Help us improve your experience.

Let us know what you think.

Do you have time for a two-minute survey?

Verifying That MAC Limiting Is Working Correctly

 

MAC limiting protects against flooding of the Ethernet switching table by setting a limit on the number of MAC addresses that can be learned on a single Layer 2 access interface (port).

Junos OS provides two MAC limiting methods:

  • Maximum number of MAC addresses—You configure the maximum number of dynamic MAC addresses allowed per interface. When the limit is exceeded, incoming packets with new MAC addresses can be ignored, dropped, or logged. You can also specify that the interface be shut down or temporarily disabled.

  • Allowed MAC addresses—You configure specific “allowed” MAC addresses for the access interface. Any MAC address that is not in the list of configured addresses is not learned, and the switch logs an appropriate message. The allowed MAC method binds MAC addresses to a VLAN so that the address is not registered outside the VLAN. If an allowed MAC setting conflicts with a dynamic MAC setting, the allowed MAC setting takes precedence.

This topic includes the following tasks:

Verifying That MAC Limiting for Dynamic MAC Addresses Is Working Correctly

Purpose

Verify that MAC limiting for dynamic MAC addresses is working.

Action

Display the MAC addresses that have been learned. The following sample output shows the results of sending two packets from hosts connected to xe-1:0/0/1 and five packets from hosts connected to xe-1:0/0/2, with both interfaces configured with a MAC limit of 4 and the action drop:

user@switch> show ethernet-switching table

Meaning

The output shows that the fifth packet received on the xe-1:0/0/2 interface was dropped because it exceeded the MAC limit for that interface. The address was not learned, and thus an asterisk (*) rather than an address appears in the MAC address column in the first line of the sample output.

Verifying That Allowed MAC Addresses Are Working Correctly

Purpose

Verify that allowed MAC addresses are working.

Action

Display the MAC cache information after allowed MAC addresses have been configured on an interface. The following sample shows the MAC cache after four allowed MAC addresses had been configured on interface xe-1:0/0/2 and a fifth MAC address appeared on the interface.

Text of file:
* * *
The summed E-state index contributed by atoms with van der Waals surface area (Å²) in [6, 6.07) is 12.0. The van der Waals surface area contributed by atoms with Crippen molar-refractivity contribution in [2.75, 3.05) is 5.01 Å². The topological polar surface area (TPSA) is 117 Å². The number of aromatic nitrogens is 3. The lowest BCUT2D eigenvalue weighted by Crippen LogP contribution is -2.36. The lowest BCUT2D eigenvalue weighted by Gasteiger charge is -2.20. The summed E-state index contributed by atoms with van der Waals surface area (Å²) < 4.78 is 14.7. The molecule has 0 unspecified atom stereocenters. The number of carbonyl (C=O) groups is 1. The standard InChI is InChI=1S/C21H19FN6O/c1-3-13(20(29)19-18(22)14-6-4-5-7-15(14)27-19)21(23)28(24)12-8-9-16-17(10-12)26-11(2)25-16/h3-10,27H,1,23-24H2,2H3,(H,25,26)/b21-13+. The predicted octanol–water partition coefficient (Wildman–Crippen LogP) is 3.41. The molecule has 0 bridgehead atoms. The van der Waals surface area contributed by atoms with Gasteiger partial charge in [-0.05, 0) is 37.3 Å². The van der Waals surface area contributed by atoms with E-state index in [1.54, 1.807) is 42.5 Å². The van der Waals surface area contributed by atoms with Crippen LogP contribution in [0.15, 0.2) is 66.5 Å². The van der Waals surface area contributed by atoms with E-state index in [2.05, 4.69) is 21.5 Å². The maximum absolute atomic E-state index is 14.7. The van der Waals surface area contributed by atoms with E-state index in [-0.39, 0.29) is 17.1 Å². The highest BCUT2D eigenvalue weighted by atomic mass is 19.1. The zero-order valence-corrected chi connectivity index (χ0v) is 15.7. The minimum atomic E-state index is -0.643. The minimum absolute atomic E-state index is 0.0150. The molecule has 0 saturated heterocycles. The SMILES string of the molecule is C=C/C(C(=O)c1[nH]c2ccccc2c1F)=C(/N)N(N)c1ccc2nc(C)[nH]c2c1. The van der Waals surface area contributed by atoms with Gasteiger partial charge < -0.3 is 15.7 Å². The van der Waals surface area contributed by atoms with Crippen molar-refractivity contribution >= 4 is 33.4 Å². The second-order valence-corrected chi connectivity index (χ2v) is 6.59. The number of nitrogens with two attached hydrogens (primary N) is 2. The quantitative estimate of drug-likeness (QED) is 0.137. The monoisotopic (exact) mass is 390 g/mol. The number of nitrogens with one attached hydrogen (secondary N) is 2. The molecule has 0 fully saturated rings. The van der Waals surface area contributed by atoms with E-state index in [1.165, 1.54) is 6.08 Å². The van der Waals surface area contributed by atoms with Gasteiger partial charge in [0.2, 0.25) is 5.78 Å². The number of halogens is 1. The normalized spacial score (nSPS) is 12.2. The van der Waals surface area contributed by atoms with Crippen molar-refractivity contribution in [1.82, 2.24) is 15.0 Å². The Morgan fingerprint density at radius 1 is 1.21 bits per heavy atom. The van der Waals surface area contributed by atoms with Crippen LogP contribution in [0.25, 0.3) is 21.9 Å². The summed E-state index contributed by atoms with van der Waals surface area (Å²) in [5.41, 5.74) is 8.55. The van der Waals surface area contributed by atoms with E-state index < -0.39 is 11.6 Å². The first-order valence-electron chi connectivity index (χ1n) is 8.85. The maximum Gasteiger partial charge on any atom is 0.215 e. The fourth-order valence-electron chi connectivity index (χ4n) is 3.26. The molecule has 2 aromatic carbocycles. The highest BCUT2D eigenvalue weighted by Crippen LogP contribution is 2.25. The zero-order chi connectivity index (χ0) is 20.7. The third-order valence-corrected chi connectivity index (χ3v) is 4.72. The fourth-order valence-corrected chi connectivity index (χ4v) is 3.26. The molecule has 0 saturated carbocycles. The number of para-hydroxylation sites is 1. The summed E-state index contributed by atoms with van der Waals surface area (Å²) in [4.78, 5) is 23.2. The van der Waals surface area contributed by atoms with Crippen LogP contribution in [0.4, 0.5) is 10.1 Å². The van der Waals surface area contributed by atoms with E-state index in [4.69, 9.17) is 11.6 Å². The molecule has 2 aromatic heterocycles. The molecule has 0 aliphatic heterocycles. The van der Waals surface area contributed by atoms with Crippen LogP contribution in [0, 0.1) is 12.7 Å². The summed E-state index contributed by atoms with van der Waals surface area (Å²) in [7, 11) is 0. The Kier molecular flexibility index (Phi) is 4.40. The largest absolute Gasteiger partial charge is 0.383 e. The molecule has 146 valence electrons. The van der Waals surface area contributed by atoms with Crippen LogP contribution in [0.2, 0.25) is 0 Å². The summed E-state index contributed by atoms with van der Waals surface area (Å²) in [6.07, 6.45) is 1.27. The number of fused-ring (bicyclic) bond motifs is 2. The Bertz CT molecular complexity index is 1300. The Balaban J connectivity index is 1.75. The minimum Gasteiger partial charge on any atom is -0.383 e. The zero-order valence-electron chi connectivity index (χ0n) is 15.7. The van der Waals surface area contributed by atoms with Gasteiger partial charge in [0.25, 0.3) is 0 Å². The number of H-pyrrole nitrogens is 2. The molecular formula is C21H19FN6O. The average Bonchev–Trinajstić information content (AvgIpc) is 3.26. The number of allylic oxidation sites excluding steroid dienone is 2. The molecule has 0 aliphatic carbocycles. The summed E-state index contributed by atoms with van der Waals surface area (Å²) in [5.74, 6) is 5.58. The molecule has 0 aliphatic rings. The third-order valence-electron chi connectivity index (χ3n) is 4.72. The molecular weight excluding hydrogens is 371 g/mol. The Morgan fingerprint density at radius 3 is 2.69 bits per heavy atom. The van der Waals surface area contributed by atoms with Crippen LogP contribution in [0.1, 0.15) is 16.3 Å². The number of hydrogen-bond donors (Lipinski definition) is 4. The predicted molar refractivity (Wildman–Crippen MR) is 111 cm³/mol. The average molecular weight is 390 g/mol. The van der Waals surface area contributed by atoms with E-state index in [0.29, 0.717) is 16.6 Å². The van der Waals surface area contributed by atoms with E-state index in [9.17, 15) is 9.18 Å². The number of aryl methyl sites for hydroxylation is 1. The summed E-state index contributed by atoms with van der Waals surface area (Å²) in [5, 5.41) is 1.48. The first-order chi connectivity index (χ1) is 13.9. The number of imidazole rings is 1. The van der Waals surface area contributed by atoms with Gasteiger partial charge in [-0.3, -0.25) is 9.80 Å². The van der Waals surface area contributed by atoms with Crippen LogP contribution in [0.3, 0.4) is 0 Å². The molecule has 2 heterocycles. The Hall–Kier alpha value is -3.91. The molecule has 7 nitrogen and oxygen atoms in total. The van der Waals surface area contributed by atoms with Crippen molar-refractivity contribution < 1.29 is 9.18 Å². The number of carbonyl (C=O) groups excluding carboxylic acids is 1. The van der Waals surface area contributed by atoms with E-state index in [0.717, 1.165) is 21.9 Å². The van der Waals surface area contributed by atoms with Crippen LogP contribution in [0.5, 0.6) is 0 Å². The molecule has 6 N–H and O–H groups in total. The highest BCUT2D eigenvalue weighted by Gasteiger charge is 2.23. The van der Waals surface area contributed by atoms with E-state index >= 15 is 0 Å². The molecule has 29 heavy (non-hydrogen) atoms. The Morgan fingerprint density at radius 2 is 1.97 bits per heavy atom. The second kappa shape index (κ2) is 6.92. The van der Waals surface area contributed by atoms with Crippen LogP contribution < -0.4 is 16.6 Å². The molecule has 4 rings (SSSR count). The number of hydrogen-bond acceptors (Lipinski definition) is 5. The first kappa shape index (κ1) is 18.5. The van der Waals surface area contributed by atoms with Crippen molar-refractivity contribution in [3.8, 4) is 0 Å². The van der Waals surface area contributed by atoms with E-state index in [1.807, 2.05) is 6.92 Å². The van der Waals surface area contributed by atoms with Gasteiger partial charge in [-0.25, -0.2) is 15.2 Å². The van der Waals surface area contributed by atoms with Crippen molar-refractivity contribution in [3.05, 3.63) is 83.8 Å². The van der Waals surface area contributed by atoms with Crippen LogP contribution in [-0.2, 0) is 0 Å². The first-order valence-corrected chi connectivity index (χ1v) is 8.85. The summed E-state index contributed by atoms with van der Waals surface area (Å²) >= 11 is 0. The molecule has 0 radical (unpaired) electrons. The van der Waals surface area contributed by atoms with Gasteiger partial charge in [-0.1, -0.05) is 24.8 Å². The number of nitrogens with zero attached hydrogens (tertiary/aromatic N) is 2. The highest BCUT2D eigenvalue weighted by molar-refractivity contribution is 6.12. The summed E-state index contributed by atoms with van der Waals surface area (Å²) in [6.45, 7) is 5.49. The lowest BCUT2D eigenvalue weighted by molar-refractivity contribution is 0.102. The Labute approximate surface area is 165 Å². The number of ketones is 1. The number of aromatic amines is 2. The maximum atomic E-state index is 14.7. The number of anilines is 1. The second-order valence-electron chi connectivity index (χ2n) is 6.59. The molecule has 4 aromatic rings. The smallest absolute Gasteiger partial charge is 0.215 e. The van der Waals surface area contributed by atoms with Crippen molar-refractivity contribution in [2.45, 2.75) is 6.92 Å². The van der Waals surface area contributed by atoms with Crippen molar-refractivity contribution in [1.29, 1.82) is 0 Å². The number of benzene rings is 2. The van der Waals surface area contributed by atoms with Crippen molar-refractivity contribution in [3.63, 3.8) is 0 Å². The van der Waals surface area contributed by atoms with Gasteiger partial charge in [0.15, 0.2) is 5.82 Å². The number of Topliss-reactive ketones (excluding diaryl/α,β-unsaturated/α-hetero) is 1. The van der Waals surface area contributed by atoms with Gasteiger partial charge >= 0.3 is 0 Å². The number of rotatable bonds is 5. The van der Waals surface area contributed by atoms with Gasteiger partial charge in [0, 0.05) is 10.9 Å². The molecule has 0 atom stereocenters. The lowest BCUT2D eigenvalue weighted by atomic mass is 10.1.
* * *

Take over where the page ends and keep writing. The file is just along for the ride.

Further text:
user@switch> show ethernet-switching table

Meaning

Because the fifth address was not allowed it was not learned, and an asterisk (*) rather than an address appears in the MAC address column in the last line of the sample output.

Verifying That Interfaces Are Shut Down

Purpose

Verify that an interface is shut down when the MAC limit is exceeded.

Action

For more information about interfaces that have been shut down because the MAC limit was exceeded, use the show ethernet-switching interfaces command.

user@switch> show ethernet-switching interfaces
Note

You can configure interfaces to recover automatically when the MAC limit has been exceeded by specifying the port-error-disable statement with a disable timeout value. The switch automatically restores the disabled interface to service when the disable timeout expires. The port-error-disable configuration does not apply to preexisting error conditions—it affects only error conditions that are detected after the port-error-disable statement has been enabled and the configuration has been committed. To clear a preexisting error condition and restore the interface to service, use the clear ethernet-switching port-error command.

Customizing the Ethernet Switching Table Display to View Information for a Specific Interface

Purpose

You can use the show ethernet-switching table command to view information for a specific interface.

Action

For example, to display the MAC addresses that have been learned on the xe-0/0/2 interface, enter:

user@switch> show ethernet-switching table interface xe-0/0/2.0

Meaning

The MAC limit value for the xe-0/0/2 interface had been set to 1, and the output shows that only one MAC address was learned and added to the MAC cache.